American Roots UK by Mike Morrison

Bronwynne Brent- Stardust click to view here

Whilst there is a high degree of excellence to all of Bronwynne Brent’s unusual songs, I suspect that what will stay in the memory will be her vocals. They are actually reminiscent of no one that I can think of although qualitatively and distinctively are up there with Joni Mitchell, Buffy Sainte Marie, perhaps even Nina Simone or Billie Holiday and others who are instantly recognizable. She imbues a lovely, hugely dramatic attacking quality to her vocals on every track, irrespective of content, ensuring that an intensely dramatic set of songs are never allowed to falter. 
This is a beautifully constructed, arranged and played album of modern folk songs that lean towards dark country, but it is her often mesmeric voice that adds the extra quality to the tales, consequently lifting the album way above most of her peers, at times bringing an ethereal yet at the same time intense quality to many of the songs 

            The lineup for this excellent and unusual recording is Bronwynne on vocals and guitar, Calexico’s John Convertino on drums, Keith Lowe, bass, John Rauhaus plays steel guitar, banjo and dobro on some tracks, Dan Walker, keyboards, Johnny Sangster plays a variety of guitars as well as producing the album. All of the songs were written by Bronwynne and thematically could be said to be songs about relationships and yet that would be over simplifying this albums lyrical content that delves deeply into some of the clashes that happen in and around relationships, in many ways extending the subject matter way beyond simple tales of love found and love lost. They are not your average falling in or out of love stories but the twists of fate that surround those monumental events. 

            The album kicks off with The Mirror, with its lovely slow moody acoustic guitar getting things under way before Bronwynne’s mesmerizing vocal joins in on a song that suddenly takes off with the addition of drums, bass, Hammond and twangy guitar on a quirky tale of lost love. Don’t Tell Your Secrets To The Wind is a lovely shuffling song about someone who was long ago let down by a lover. The instrumentation and the chirpy vocal belie the sadness suffered by the subject but the instrumentation is incredibly well chosen with strings, guitars, mariachi horns and accordion deepening the atmosphere. Devil Again has a lovely banjo intro that is eventually joined by twangy chiming guitar on another beauty of a song that is lifted by Bronwynne’s incredibly atmospheric, emotional vocal on the tale of dire, if unheeded, warnings to a loved one. It is a darkly atmospheric song that in some ways can be tied in to the early recorded days of rural blues. Dark Highway is another song that evokes the early rural blues days but without overtly being a blues song. There is a quite harrowing feel to this slow moody tale of someone leaving a lover. Bronwynne seems able to put an incredible depth of feeling into the structure of the music, even ignoring the lyrics (not possible!) thanks to the perfect for purpose instrumentation blend that includes cello. OnAlready Gone we are treated to a gorgeous weeping steel guitar on a tale of the end of a love affair, with the solid repetitive bass giving a perfect foundation for the guitars and Hammond, thus ensuring a perfect melodicism that allows Bronwynne’s vocal to have its full impact on an emotional song. Final mention goes to the final song on the album, Marrying Kind. There is more gorgeous pedal steel guitar, this time allied to a twangy electric guitar on a song best described by its title. Generally, it includes country instrumentation on what is thematically a country song but the mix of instrumentation, Bronwynne’s vocal performance and her lyrics lifts what could on most other albums be a ‘simple country song’ to a level way above any standard generic field. A slow and moodily poetic tale to finish what is a quite stunning album.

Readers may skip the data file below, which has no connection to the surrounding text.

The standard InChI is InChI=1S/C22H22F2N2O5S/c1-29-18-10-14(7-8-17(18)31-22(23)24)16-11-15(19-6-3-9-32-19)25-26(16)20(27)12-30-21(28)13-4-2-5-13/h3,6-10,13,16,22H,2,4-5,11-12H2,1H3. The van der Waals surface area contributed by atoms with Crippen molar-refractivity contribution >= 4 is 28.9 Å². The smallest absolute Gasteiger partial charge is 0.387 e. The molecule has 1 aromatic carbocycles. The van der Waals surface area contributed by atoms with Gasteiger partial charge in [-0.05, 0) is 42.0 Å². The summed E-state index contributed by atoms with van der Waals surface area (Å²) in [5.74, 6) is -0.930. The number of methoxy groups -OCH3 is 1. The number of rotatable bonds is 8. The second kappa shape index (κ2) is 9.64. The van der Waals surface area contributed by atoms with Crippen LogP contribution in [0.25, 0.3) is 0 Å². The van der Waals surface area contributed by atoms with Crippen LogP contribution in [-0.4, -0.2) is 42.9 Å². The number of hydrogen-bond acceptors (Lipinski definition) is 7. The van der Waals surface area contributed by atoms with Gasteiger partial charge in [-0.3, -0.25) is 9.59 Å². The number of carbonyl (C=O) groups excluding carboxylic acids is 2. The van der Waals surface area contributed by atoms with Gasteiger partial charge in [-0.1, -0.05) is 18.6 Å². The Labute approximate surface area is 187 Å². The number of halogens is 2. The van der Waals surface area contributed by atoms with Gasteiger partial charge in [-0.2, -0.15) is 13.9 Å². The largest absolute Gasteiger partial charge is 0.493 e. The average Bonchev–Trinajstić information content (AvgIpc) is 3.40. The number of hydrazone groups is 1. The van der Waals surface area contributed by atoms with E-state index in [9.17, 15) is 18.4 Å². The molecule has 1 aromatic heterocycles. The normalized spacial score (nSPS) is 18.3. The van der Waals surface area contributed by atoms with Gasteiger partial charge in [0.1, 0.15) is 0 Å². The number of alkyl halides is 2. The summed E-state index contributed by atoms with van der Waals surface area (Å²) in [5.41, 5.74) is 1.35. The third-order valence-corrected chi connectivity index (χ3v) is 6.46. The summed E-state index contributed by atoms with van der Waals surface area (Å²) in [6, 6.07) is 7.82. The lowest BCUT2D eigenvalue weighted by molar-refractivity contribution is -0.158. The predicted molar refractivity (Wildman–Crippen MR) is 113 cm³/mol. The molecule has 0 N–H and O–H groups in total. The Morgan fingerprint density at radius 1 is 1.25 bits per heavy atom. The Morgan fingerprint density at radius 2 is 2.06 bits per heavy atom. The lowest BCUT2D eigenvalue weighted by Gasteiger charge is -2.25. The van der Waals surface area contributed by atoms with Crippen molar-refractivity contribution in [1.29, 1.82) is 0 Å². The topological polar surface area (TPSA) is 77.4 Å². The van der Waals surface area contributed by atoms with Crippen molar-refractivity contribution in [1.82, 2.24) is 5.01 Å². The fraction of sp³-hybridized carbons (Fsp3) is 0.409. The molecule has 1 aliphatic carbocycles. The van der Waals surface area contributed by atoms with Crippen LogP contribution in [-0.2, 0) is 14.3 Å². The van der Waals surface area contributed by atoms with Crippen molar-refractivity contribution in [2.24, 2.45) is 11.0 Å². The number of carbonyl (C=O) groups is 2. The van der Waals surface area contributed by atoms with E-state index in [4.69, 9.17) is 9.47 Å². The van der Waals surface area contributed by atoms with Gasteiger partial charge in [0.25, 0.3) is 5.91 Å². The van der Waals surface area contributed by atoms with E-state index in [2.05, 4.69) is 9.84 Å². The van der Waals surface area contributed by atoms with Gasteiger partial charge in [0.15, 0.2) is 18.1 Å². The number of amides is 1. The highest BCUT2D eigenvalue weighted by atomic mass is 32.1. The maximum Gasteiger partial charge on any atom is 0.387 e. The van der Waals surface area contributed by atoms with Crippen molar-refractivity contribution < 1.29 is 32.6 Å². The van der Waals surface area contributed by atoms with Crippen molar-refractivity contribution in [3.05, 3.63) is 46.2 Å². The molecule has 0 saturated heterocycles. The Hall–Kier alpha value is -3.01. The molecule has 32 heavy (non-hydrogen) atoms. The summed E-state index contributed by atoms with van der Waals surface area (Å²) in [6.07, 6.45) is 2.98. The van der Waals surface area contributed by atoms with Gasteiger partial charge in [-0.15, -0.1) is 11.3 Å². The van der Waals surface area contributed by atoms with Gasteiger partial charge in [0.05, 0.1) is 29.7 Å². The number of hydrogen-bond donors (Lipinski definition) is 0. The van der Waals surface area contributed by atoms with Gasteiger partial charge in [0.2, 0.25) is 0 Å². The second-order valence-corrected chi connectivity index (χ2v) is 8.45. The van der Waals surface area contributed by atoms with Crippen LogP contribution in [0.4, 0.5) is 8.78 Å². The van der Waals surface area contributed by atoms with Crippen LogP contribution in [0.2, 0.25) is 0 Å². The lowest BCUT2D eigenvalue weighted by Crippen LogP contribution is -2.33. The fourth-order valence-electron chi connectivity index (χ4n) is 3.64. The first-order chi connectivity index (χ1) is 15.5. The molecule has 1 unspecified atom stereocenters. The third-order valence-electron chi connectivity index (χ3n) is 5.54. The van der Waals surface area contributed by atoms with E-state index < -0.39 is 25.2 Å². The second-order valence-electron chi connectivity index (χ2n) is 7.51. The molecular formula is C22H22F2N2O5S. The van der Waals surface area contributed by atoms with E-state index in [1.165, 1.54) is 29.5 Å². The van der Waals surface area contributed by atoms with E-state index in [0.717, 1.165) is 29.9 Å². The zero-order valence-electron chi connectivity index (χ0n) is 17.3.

Were Bronwynne not such a good songwriter, her vocals alone should ensure a rewarding (for us as well as her!) future, but her poetic, deep, thoughtful songwriting is of such quality that even at this relatively early career stage it is easy to see that she is the complete ‘package.’ 

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